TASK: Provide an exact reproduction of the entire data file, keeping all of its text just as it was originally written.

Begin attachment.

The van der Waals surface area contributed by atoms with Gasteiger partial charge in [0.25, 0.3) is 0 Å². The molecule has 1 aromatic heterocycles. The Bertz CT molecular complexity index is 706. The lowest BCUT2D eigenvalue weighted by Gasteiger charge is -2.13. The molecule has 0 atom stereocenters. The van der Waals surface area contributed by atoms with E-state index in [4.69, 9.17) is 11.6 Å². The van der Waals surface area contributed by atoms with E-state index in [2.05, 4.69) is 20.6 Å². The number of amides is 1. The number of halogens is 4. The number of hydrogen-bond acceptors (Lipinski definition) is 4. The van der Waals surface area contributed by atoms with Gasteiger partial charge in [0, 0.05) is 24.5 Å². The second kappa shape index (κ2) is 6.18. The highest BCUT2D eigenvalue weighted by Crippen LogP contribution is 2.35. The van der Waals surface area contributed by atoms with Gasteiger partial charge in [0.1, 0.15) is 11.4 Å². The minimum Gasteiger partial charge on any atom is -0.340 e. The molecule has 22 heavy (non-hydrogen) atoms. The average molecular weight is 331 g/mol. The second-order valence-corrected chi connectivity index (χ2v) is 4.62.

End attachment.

The van der Waals surface area contributed by atoms with Gasteiger partial charge in [0.25, 0.3) is 0 Å². The molecule has 1 aromatic heterocycles. The Bertz CT molecular complexity index is 706. The lowest BCUT2D eigenvalue weighted by Gasteiger charge is -2.13. The molecule has 0 atom stereocenters. The van der Waals surface area contributed by atoms with E-state index in [4.69, 9.17) is 11.6 Å². The van der Waals surface area contributed by atoms with E-state index in [2.05, 4.69) is 20.6 Å². The number of amides is 1. The number of halogens is 4. The number of hydrogen-bond acceptors (Lipinski definition) is 4. The van der Waals surface area contributed by atoms with Gasteiger partial charge in [0, 0.05) is 24.5 Å². The second kappa shape index (κ2) is 6.18. The highest BCUT2D eigenvalue weighted by Crippen LogP contribution is 2.35. The van der Waals surface area contributed by atoms with Gasteiger partial charge in [0.1, 0.15) is 11.4 Å². The minimum Gasteiger partial charge on any atom is -0.340 e. The molecule has 22 heavy (non-hydrogen) atoms. The average molecular weight is 331 g/mol. The second-order valence-corrected chi connectivity index (χ2v) is 4.62.